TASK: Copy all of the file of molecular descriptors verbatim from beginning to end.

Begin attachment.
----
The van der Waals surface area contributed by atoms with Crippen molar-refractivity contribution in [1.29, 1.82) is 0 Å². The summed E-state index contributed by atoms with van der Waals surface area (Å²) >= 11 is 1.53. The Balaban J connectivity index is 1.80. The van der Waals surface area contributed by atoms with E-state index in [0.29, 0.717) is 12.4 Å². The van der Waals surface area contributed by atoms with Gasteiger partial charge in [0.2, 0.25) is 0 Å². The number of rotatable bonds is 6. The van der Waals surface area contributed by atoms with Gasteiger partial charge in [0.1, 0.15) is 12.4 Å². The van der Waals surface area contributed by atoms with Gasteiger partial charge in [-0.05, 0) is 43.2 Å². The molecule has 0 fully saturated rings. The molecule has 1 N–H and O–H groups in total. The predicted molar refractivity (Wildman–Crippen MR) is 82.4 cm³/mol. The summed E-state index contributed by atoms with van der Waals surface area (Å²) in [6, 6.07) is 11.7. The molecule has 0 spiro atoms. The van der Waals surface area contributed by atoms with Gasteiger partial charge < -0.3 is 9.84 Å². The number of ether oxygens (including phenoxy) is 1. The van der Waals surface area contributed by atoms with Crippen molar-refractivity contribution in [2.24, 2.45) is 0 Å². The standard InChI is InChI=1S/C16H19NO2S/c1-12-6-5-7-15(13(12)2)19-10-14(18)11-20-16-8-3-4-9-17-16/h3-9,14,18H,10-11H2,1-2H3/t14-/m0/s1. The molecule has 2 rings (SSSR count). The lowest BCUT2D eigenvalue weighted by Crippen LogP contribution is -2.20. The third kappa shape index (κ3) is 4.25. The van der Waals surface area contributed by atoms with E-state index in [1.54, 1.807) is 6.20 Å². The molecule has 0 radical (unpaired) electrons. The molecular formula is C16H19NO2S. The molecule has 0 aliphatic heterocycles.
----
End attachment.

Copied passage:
The van der Waals surface area contributed by atoms with Crippen molar-refractivity contribution in [1.29, 1.82) is 0 Å². The summed E-state index contributed by atoms with van der Waals surface area (Å²) >= 11 is 1.53. The Balaban J connectivity index is 1.80. The van der Waals surface area contributed by atoms with E-state index in [0.29, 0.717) is 12.4 Å². The van der Waals surface area contributed by atoms with Gasteiger partial charge in [0.2, 0.25) is 0 Å². The number of rotatable bonds is 6. The van der Waals surface area contributed by atoms with Gasteiger partial charge in [0.1, 0.15) is 12.4 Å². The van der Waals surface area contributed by atoms with Gasteiger partial charge in [-0.05, 0) is 43.2 Å². The molecule has 0 fully saturated rings. The molecule has 1 N–H and O–H groups in total. The predicted molar refractivity (Wildman–Crippen MR) is 82.4 cm³/mol. The summed E-state index contributed by atoms with van der Waals surface area (Å²) in [6, 6.07) is 11.7. The molecule has 0 spiro atoms. The van der Waals surface area contributed by atoms with Gasteiger partial charge < -0.3 is 9.84 Å². The number of ether oxygens (including phenoxy) is 1. The van der Waals surface area contributed by atoms with Crippen molar-refractivity contribution in [2.24, 2.45) is 0 Å². The standard InChI is InChI=1S/C16H19NO2S/c1-12-6-5-7-15(13(12)2)19-10-14(18)11-20-16-8-3-4-9-17-16/h3-9,14,18H,10-11H2,1-2H3/t14-/m0/s1. The molecule has 2 rings (SSSR count). The lowest BCUT2D eigenvalue weighted by Crippen LogP contribution is -2.20. The third kappa shape index (κ3) is 4.25. The van der Waals surface area contributed by atoms with E-state index in [1.54, 1.807) is 6.20 Å². The molecule has 0 radical (unpaired) electrons. The molecular formula is C16H19NO2S. The molecule has 0 aliphatic heterocycles.